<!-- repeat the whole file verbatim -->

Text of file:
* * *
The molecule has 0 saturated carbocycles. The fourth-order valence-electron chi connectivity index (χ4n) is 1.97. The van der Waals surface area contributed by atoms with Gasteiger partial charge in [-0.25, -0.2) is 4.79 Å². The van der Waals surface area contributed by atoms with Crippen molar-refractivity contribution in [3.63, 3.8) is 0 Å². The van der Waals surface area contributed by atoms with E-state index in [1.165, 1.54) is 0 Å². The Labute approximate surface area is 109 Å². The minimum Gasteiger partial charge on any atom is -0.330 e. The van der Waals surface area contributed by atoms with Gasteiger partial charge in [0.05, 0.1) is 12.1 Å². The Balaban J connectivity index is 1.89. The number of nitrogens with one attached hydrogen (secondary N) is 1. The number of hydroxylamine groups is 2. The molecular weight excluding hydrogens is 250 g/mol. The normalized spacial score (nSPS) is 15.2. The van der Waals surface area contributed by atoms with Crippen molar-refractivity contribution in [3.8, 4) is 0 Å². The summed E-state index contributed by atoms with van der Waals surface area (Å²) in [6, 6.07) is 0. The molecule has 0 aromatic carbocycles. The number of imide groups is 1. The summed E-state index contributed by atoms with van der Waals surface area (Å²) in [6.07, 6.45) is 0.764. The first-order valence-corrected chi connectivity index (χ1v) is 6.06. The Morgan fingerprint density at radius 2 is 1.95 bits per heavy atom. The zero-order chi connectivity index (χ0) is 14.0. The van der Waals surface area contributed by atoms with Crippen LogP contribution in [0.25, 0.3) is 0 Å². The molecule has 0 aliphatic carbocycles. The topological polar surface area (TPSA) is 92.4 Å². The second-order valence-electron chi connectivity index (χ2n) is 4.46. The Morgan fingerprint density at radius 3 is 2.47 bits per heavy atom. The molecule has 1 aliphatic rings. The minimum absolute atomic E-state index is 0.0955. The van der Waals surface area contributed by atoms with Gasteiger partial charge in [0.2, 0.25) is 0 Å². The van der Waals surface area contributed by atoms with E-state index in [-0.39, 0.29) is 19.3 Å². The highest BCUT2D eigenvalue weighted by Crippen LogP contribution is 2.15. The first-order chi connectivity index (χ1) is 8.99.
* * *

The molecule has 0 saturated carbocycles. The fourth-order valence-electron chi connectivity index (χ4n) is 1.97. The van der Waals surface area contributed by atoms with Gasteiger partial charge in [-0.25, -0.2) is 4.79 Å². The van der Waals surface area contributed by atoms with Crippen molar-refractivity contribution in [3.63, 3.8) is 0 Å². The van der Waals surface area contributed by atoms with E-state index in [1.165, 1.54) is 0 Å². The Labute approximate surface area is 109 Å². The minimum Gasteiger partial charge on any atom is -0.330 e. The van der Waals surface area contributed by atoms with Gasteiger partial charge in [0.05, 0.1) is 12.1 Å². The Balaban J connectivity index is 1.89. The number of nitrogens with one attached hydrogen (secondary N) is 1. The number of hydroxylamine groups is 2. The molecular weight excluding hydrogens is 250 g/mol. The normalized spacial score (nSPS) is 15.2. The van der Waals surface area contributed by atoms with Crippen molar-refractivity contribution in [3.8, 4) is 0 Å². The summed E-state index contributed by atoms with van der Waals surface area (Å²) in [6, 6.07) is 0. The molecule has 0 aromatic carbocycles. The number of imide groups is 1. The summed E-state index contributed by atoms with van der Waals surface area (Å²) in [6.07, 6.45) is 0.764. The first-order valence-corrected chi connectivity index (χ1v) is 6.06. The Morgan fingerprint density at radius 2 is 1.95 bits per heavy atom. The zero-order chi connectivity index (χ0) is 14.0. The van der Waals surface area contributed by atoms with Crippen LogP contribution in [0.25, 0.3) is 0 Å². The molecule has 0 aliphatic carbocycles. The topological polar surface area (TPSA) is 92.4 Å². The second-order valence-electron chi connectivity index (χ2n) is 4.46. The Morgan fingerprint density at radius 3 is 2.47 bits per heavy atom. The molecule has 1 aliphatic rings. The minimum absolute atomic E-state index is 0.0955. The van der Waals surface area contributed by atoms with Gasteiger partial charge in [0.2, 0.25) is 0 Å². The van der Waals surface area contributed by atoms with E-state index in [-0.39, 0.29) is 19.3 Å². The highest BCUT2D eigenvalue weighted by Crippen LogP contribution is 2.15. The first-order chi connectivity index (χ1) is 8.99.